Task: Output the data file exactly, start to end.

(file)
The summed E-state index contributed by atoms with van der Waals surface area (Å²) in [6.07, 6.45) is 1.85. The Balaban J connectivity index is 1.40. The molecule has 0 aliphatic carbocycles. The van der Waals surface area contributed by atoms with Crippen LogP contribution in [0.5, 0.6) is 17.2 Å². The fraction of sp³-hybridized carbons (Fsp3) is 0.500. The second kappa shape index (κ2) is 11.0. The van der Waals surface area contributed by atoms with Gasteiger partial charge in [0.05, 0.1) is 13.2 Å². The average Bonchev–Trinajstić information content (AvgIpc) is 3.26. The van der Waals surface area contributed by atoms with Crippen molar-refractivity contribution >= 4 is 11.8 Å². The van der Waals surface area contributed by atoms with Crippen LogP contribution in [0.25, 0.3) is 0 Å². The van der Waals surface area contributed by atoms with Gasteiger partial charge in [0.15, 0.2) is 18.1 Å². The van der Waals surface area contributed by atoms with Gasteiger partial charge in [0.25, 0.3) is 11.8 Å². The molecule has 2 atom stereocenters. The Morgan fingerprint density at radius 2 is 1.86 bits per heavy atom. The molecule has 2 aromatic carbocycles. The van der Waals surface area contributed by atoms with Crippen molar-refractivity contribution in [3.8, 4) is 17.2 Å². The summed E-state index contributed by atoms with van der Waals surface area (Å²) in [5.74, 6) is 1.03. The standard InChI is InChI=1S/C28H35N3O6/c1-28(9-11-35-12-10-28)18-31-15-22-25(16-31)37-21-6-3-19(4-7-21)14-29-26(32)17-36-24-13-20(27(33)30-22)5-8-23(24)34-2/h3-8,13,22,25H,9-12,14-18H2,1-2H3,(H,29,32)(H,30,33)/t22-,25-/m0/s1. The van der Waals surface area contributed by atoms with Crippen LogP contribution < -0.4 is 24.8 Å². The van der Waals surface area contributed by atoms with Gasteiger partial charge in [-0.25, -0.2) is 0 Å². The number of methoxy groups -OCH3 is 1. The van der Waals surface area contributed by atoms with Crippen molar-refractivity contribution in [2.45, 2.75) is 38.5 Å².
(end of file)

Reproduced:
The summed E-state index contributed by atoms with van der Waals surface area (Å²) in [6.07, 6.45) is 1.85. The Balaban J connectivity index is 1.40. The molecule has 0 aliphatic carbocycles. The van der Waals surface area contributed by atoms with Crippen LogP contribution in [0.5, 0.6) is 17.2 Å². The fraction of sp³-hybridized carbons (Fsp3) is 0.500. The second kappa shape index (κ2) is 11.0. The van der Waals surface area contributed by atoms with Gasteiger partial charge in [0.05, 0.1) is 13.2 Å². The average Bonchev–Trinajstić information content (AvgIpc) is 3.26. The van der Waals surface area contributed by atoms with Crippen molar-refractivity contribution >= 4 is 11.8 Å². The van der Waals surface area contributed by atoms with Crippen LogP contribution in [0.25, 0.3) is 0 Å². The van der Waals surface area contributed by atoms with Gasteiger partial charge in [0.15, 0.2) is 18.1 Å². The van der Waals surface area contributed by atoms with Gasteiger partial charge in [0.25, 0.3) is 11.8 Å². The molecule has 2 atom stereocenters. The Morgan fingerprint density at radius 2 is 1.86 bits per heavy atom. The molecule has 2 aromatic carbocycles. The van der Waals surface area contributed by atoms with Crippen molar-refractivity contribution in [3.8, 4) is 17.2 Å². The summed E-state index contributed by atoms with van der Waals surface area (Å²) in [5.74, 6) is 1.03. The standard InChI is InChI=1S/C28H35N3O6/c1-28(9-11-35-12-10-28)18-31-15-22-25(16-31)37-21-6-3-19(4-7-21)14-29-26(32)17-36-24-13-20(27(33)30-22)5-8-23(24)34-2/h3-8,13,22,25H,9-12,14-18H2,1-2H3,(H,29,32)(H,30,33)/t22-,25-/m0/s1. The van der Waals surface area contributed by atoms with Crippen LogP contribution < -0.4 is 24.8 Å². The van der Waals surface area contributed by atoms with Gasteiger partial charge in [-0.25, -0.2) is 0 Å². The number of methoxy groups -OCH3 is 1. The van der Waals surface area contributed by atoms with Crippen molar-refractivity contribution in [2.45, 2.75) is 38.5 Å².